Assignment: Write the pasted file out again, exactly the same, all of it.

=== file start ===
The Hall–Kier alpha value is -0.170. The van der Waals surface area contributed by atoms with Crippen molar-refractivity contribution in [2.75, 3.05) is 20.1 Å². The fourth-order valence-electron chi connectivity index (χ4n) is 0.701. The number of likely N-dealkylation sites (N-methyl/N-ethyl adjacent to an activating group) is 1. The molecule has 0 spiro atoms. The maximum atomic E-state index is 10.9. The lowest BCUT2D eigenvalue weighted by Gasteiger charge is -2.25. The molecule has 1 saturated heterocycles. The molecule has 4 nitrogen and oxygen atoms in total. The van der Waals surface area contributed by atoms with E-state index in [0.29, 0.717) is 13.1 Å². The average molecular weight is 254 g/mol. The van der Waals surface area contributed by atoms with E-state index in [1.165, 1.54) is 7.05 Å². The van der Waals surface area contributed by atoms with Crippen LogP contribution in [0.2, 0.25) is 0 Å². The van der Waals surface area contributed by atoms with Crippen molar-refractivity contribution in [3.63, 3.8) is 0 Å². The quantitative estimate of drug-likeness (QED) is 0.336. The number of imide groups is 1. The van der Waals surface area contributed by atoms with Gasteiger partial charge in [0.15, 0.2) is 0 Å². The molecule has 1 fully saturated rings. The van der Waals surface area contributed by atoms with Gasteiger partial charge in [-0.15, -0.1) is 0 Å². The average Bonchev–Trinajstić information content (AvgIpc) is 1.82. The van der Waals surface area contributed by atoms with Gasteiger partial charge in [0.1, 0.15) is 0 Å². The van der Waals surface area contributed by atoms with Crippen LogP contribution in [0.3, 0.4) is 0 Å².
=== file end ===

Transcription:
The Hall–Kier alpha value is -0.170. The van der Waals surface area contributed by atoms with Crippen molar-refractivity contribution in [2.75, 3.05) is 20.1 Å². The fourth-order valence-electron chi connectivity index (χ4n) is 0.701. The number of likely N-dealkylation sites (N-methyl/N-ethyl adjacent to an activating group) is 1. The molecule has 0 spiro atoms. The maximum atomic E-state index is 10.9. The lowest BCUT2D eigenvalue weighted by Gasteiger charge is -2.25. The molecule has 1 saturated heterocycles. The molecule has 4 nitrogen and oxygen atoms in total. The van der Waals surface area contributed by atoms with E-state index in [0.29, 0.717) is 13.1 Å². The average molecular weight is 254 g/mol. The van der Waals surface area contributed by atoms with E-state index in [1.165, 1.54) is 7.05 Å². The van der Waals surface area contributed by atoms with Crippen LogP contribution in [0.2, 0.25) is 0 Å². The van der Waals surface area contributed by atoms with Crippen molar-refractivity contribution in [3.63, 3.8) is 0 Å². The quantitative estimate of drug-likeness (QED) is 0.336. The number of imide groups is 1. The van der Waals surface area contributed by atoms with Gasteiger partial charge in [0.15, 0.2) is 0 Å². The molecule has 1 fully saturated rings. The van der Waals surface area contributed by atoms with Gasteiger partial charge in [-0.15, -0.1) is 0 Å². The average Bonchev–Trinajstić information content (AvgIpc) is 1.82. The van der Waals surface area contributed by atoms with Gasteiger partial charge in [0.1, 0.15) is 0 Å². The van der Waals surface area contributed by atoms with Crippen LogP contribution in [0.3, 0.4) is 0 Å².